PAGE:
Jamie Dimon calls for 'immediate' end to shutdown in note to JP Morgan employees. Memo here:

  • J. P. Morgan is donating $1 million to Feeding America and United Way to assist unpaid federal workers with food and other needs.
  • CEO Jamie Dimon tells employees in a memo he wants to see the shutdown "end immediately."
  • Flights into New York's LaGuardia Airport halted as FAA reports shortage of air traffic controllers.
People wait in line to receive food at a Capital Area Food Bank pop-stall for federal workers during a partial government shutdown in Washington, D.C., U.S., on Saturday, Jan. 19, 2019. The Capital Area Food Bank set up 8 grocery distribution locations for government employees and contractors affected by the furlough.
Alex Wroblewski | Bloomberg | Getty Images
People wait in line to receive food at a Capital Area Food Bank pop-stall for federal workers during a partial government shutdown in Washington, D.C., U.S., on Saturday, Jan. 19, 2019. The Capital Area Food Bank set up 8 grocery distribution locations for government employees and contractors affected by the furlough.

While administration officials in Washington advise unpaid federal workers to take out loans and seek credit from friendly grocers rather than visit food pantries, the financial industry is donating relief funds as a partial government shutdown was nearing its sixth week.

The latest is J.P. Morgan Chase, which told employees in a note from CEO Jamie Dimon on Friday it was giving $1 million to Feeding America and United Way Worldwide to provide meals, financial services, counseling and other aid to federal workers and their families.

"We want a reasonable solution to the shutdown and want to see it end immediately," Dimon said. J.P. Morgan will match employee donations to the same organizations and make volunteer opportunities available.

On Friday afternoon, President Donald Trump announced an agreement that would reopen the government for three weeks. Congress will have to vote on the agreement before he can sign it.

A day earlier, Commerce Secretary Wilbur Ross ignited a storm when he told CNBC he didn't understand why federal workers would be visiting shelters for assistance when they could take out loans to cover their cash flow. The government has promised back pay when it reopens, "there's no real reason why they shouldn't be able to get a loan against it," Ross said.

Trump, later defending Ross's comments, added that local businesses like grocers would "work along" with the federal workers until they can get back to work. More than 800,000 workers have been working without pay or told to stay home since Dec. 22, putting families and communities under financial stress. On Friday, they missed their second paycheck because of the shutdown.

"Local people know who they are when they go for groceries and everything else," Trump said. "And I think what Wilbur was probably trying to say is that they will work along. I know banks are working along. If you have mortgages, the mortgagees, the folks collecting the interest and all of those things, they work along. And that's what happens in a time like this. They know the people, they've been dealing with them for years and they work along."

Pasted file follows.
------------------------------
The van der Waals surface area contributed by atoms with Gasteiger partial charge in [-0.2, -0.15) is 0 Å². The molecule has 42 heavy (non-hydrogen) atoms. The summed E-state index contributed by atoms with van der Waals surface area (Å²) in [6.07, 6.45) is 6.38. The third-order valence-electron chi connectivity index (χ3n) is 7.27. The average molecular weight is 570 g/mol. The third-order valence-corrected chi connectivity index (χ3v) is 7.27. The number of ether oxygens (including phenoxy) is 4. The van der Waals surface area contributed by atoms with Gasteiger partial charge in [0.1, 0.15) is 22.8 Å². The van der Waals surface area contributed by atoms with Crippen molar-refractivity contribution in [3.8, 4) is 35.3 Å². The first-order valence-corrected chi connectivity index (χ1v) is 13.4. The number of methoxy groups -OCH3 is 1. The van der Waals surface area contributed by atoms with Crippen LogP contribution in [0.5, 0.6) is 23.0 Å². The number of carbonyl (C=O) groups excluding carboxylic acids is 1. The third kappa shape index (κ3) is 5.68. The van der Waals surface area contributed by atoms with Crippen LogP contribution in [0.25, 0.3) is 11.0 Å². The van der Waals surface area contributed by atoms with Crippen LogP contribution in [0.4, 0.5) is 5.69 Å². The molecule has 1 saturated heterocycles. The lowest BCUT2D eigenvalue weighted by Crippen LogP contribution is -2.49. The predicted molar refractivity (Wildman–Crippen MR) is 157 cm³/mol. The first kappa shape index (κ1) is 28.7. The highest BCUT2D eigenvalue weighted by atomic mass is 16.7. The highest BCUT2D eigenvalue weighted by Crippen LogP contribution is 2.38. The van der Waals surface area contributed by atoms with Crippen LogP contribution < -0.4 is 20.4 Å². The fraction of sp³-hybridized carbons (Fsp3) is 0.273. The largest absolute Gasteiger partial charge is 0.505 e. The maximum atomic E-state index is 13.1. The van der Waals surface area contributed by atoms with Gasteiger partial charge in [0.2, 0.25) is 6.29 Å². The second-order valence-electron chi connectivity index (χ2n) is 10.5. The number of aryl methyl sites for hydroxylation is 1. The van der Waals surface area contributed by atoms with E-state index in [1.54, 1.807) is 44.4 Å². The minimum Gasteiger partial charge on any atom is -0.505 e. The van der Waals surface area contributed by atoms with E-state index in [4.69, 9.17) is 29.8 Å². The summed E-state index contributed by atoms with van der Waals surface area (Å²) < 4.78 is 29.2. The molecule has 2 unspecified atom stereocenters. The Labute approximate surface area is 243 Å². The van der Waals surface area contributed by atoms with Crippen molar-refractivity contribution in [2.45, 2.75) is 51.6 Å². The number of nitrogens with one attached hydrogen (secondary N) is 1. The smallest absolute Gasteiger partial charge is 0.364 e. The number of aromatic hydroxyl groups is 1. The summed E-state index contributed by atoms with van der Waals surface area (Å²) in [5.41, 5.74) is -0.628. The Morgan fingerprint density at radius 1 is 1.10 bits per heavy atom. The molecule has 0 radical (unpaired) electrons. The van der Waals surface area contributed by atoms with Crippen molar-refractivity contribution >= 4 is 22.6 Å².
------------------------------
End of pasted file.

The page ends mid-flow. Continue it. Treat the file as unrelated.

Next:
Already credit unions like PenFed that work with federal employees were pitching in to provide relief to members. A number of them are offering no-interest loans to cover lost pay during the shutdown.

Congress was trying to hammer out a way to reopen the government after the Senate failed to pass two bills on Thursday. On Friday, the Federal Aviation Administration halted flights temporarily into New York's LaGuardia Airport due to a shortage of air traffic controllers, who are among those working without pay. Flights were also delayed at other airports, including Newark Liberty International.

Full memo

Here's what it says:

Message from Jamie Dimon

As the government shutdown drags on, I want you to know that we're working hard to help our communities and our customers, just as we do whenever they are struggling. And we're looking at other ways that we — and you — can help.

Right away in December, we reached out to customers to offer help and are automatically refunding their checking account overdraft and service fees. We also activated our Special Care Line with a team of specialists who have extended payments on customers' car loans, provided 90-day relief on their mortgages, and removed minimum payments on their credit cards, limiting the impact on their credit reports. And we're looking at ways to help small businesses, such as bridge loans for our customers seeking SBA real estate loans.

Please help us get the word out to your friends, neighbors and family hurt by the shutdown, to call our Special Care Line at 888-356-0023. We're here to help our customers, whether they're a government worker, a government contractor or simply an employee at the diner across from a shuttered federal office.

Today, JPMorgan Chase is also committing $1 million to Feeding America and United Way Worldwide to provide meals, financial services, counseling, and other assistance to federal workers and their families who are in need. You can also contribute to these organizations. We will match your donations and make volunteer opportunities available for employees who wish to support these and other organizations stepping up.

We want a reasonable solution to the shutdown and want to see it end immediately. In the meantime, we continue to serve those who need help.

Thank you for all you do to drive our business forward and strengthen our communities, especially in times of great need.